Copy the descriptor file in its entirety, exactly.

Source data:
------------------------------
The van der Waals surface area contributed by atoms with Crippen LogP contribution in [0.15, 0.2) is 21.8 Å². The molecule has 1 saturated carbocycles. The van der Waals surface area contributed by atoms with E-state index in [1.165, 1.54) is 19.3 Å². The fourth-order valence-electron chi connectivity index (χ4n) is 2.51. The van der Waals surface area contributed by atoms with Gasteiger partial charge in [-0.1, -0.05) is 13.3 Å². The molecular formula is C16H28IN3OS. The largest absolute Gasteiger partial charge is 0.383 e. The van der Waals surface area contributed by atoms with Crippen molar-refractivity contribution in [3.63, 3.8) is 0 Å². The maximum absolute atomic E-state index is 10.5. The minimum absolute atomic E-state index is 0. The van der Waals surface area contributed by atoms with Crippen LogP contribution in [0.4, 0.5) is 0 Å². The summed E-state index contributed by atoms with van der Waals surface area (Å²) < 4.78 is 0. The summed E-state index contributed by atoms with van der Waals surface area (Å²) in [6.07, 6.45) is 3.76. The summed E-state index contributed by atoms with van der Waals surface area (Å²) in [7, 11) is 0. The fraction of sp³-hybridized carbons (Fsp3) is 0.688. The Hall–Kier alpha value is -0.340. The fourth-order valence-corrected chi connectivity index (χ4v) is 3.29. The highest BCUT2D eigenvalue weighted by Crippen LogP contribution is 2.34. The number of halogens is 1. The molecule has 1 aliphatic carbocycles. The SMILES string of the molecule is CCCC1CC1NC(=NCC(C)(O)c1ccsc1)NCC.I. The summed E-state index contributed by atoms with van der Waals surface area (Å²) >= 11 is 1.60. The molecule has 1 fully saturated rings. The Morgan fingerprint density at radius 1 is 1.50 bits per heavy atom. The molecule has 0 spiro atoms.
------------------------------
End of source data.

The van der Waals surface area contributed by atoms with Crippen LogP contribution in [0.15, 0.2) is 21.8 Å². The molecule has 1 saturated carbocycles. The van der Waals surface area contributed by atoms with E-state index in [1.165, 1.54) is 19.3 Å². The fourth-order valence-electron chi connectivity index (χ4n) is 2.51. The van der Waals surface area contributed by atoms with Gasteiger partial charge in [-0.1, -0.05) is 13.3 Å². The molecular formula is C16H28IN3OS. The largest absolute Gasteiger partial charge is 0.383 e. The van der Waals surface area contributed by atoms with Crippen molar-refractivity contribution in [3.63, 3.8) is 0 Å². The maximum absolute atomic E-state index is 10.5. The minimum absolute atomic E-state index is 0. The van der Waals surface area contributed by atoms with Crippen LogP contribution in [0.4, 0.5) is 0 Å². The summed E-state index contributed by atoms with van der Waals surface area (Å²) < 4.78 is 0. The summed E-state index contributed by atoms with van der Waals surface area (Å²) in [6.07, 6.45) is 3.76. The summed E-state index contributed by atoms with van der Waals surface area (Å²) in [7, 11) is 0. The fraction of sp³-hybridized carbons (Fsp3) is 0.688. The Hall–Kier alpha value is -0.340. The fourth-order valence-corrected chi connectivity index (χ4v) is 3.29. The highest BCUT2D eigenvalue weighted by Crippen LogP contribution is 2.34. The number of halogens is 1. The molecule has 1 aliphatic carbocycles. The SMILES string of the molecule is CCCC1CC1NC(=NCC(C)(O)c1ccsc1)NCC.I. The summed E-state index contributed by atoms with van der Waals surface area (Å²) >= 11 is 1.60. The molecule has 1 fully saturated rings. The Morgan fingerprint density at radius 1 is 1.50 bits per heavy atom. The molecule has 0 spiro atoms.